Sales drive the bottom line. Whether looking to grow sales from the ground up, or expand pipeline for an established company, the sales team structure is the bedrock from which bottom line success is built. Get it wrong, and nothing else matters.
A sales team structure describes the way you organize the workflow for a sales department; the model you put into place should ensure you maintain an efficient workflow. It should also help cut costs and optimize the customer acquisition costs for your company’s resources.
Before deciding on a sales team structure, you should learn more about the different sales team models and determine which one aligns best with your goals.
In this article, we will explain the anatomy of the modern sales team, share sales model examples that work for different organizations, and tips for how to structure a sales team for success.
Anatomy of the Modern Sales Team
Before we jump into the sales team models, it’s helpful to understand the different roles within the modern sales organization to determine how they fit within each model. Hubspot identifies the seven core roles within the sales teams:
Hiring Manager: The hiring manager finds and retains talent, as well as onboarding them into the organization. Larger more established companies might have this role in Human Resources; smaller, startups would likely have the sales manager handle it.
Sales Trainer: The sales trainer teaches the new sales professionals the organization’s process. Except for behemoth companies, this role will likely be the sales manager’s.
Administrator: An administrative assistant often supports sales teams. However, sometimes smaller organizations skip this role, leaving the sales professionals to handle administrative tasks themselves.
Sales Development Reps (SDR): The SDR is responsible for generating leads. In smaller teams, this task is handled by the sales reps themselves.
Sales Representative: The sales rep is also known as the Account Executive (AE). They close the business. Many of the other roles in the sales organization support the efforts of your sales reps to optimize close rates.
Account Manager: The account manager services the new account, always looking for upsell opportunities. Sizeable teams have a separate employee who handles account management while smaller teams place this job under the sales reps’ umbrellas.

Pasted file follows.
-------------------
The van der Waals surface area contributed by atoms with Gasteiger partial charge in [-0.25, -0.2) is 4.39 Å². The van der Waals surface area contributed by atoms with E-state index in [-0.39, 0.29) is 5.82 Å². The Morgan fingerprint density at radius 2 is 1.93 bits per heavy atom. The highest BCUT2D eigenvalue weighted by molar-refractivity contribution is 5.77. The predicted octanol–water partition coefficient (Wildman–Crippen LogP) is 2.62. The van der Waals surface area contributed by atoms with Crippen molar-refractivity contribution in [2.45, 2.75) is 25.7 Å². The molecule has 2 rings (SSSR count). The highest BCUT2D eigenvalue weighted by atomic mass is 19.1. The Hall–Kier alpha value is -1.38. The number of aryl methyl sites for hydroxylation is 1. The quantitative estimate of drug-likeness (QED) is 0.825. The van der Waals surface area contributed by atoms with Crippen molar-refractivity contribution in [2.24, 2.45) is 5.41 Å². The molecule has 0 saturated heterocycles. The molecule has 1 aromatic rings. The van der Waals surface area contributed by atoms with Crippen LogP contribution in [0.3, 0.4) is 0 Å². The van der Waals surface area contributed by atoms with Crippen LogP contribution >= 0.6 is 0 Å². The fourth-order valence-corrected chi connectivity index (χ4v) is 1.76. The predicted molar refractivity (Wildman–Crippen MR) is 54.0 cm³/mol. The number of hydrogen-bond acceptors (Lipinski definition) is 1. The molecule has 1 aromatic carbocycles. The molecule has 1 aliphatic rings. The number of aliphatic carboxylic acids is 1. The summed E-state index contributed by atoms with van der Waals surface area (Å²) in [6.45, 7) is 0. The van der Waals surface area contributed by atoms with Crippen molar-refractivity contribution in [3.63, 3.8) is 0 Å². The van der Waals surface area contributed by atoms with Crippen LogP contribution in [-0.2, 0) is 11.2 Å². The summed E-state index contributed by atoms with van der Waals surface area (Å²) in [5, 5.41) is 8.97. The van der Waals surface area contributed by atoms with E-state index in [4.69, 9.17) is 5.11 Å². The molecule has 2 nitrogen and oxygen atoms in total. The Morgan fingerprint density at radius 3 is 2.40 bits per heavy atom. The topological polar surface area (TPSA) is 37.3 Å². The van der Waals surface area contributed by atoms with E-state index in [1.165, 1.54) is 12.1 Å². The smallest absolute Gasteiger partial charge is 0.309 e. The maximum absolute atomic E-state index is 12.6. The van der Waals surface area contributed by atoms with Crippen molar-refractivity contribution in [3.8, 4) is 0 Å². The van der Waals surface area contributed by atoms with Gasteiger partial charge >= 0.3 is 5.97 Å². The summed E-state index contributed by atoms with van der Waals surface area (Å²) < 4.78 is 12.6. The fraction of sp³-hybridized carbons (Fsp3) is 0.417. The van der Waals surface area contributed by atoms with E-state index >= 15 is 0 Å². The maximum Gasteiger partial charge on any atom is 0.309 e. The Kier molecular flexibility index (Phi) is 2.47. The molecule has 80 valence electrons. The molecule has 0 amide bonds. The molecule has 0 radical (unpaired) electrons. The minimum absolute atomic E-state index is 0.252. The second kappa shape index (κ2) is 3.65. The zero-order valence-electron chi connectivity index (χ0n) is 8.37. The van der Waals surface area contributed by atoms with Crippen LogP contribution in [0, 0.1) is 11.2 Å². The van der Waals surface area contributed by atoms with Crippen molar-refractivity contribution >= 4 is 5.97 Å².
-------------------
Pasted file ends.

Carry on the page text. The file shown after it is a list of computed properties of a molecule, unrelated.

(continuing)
Customer Service: These employees handle the customers’ questions and needs after the account is established. These departments are especially pertinent if the sales team structure does not include headcount for account management.
3 Team Structures That Dominate Sales
When it comes to sales team models, three sales organization charts perform best. These include the Assembly Line, the Island, and the Pod. Each of them has their strengths and weaknesses.
It is vital that you decide which sales department structure works best for your organization. Let’s take a closer look at how each one works, the pros and cons of each model, and the type of organization where each works best.
Sales Team Structure #1: The Assembly Line
The Assembly Line is named for its linear structure and specialized process that divides and conquers the sales process for an organization. Each step of the line is a specific job associated with the sales cycle, with people who specialize in each sales task. Usually, these assignments are divided into the following areas:
Lead Generation Team: People on the Lead Generation Team researches potential prospects, gathers information around their needs and pain points, and then organize the data for the team to optimize prospecting for the department.
Sales Development Team: Employees that concentrate on sales development take the initial research forwarded from the Lead Generation Team and qualify prospects. Qualifying the prospects could include calling the lead in addition to research. The Sales Development Team forwards only the qualified leads to the accounts team.
Account Executive Team: The Account Executives are the closers. They take the qualified leads and pursue the sale. From product demonstrations, responding to prospects’ questions and overcoming objections, these employees sign the account and pass them along to the onboarding crew.
Customer Success/Support Team: This part of the team specializes in helping customers settle into the new product or service. Their job is to keep customers happy, educate customers on the value the product or service provides, and uncover new opportunities to deepen the relationship.
Organimi, a free online organizational chart tool, suggests that the Assembly Line style of sales structure is ideal for startups. By breaking the job down into smaller parts, it allows team members to specialize in different skills for the sales process.
Close.io, a sales application company, details the strengths and weaknesses of the Assembly Line model as:
Pros of the Assembly Line Model